the cost-effectiveness, or expected benefits, so that the community can determine the potential value of their investment.
Recommendation 9-3: Researchers should include analysis of the costs and cost-effectiveness (and whenever possible cost-benefit) of interventions in evaluations of effectiveness studies (in contrast to efficacy trials).
Finally, cost-benefit and cost-effectiveness studies of mental health promotion interventions—scarce in the literature to date—would be very useful in permitting a meaningful comparison of the relative desirability of prevention and promotion approaches.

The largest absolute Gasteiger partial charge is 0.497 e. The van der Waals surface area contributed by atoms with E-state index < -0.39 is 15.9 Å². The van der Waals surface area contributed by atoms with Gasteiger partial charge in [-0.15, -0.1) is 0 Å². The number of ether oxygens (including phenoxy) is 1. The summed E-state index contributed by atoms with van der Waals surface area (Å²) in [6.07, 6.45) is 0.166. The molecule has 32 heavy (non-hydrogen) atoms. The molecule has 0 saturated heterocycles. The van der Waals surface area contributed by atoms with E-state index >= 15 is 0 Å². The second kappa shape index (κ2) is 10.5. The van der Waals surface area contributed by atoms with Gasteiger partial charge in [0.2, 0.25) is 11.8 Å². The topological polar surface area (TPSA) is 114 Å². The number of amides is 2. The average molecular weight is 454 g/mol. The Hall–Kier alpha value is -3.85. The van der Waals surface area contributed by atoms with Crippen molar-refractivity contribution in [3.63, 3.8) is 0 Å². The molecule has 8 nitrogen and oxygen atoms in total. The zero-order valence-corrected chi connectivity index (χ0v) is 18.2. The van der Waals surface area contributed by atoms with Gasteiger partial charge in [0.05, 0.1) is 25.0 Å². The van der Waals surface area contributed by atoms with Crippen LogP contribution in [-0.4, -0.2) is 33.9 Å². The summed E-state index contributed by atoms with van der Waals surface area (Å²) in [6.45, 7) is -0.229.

In concluding this discussion, it is important to note that the significant societal benefits of preventing mental, emotional, and behavioral problems among young people may warrant intervention even when there is no specific cost-effectiveness data available, particularly if there is evidence that an effective intervention is available. Waiting for future cost-effectiveness analyses to become available, which might take years to develop, would put many young people at unnecessary risk.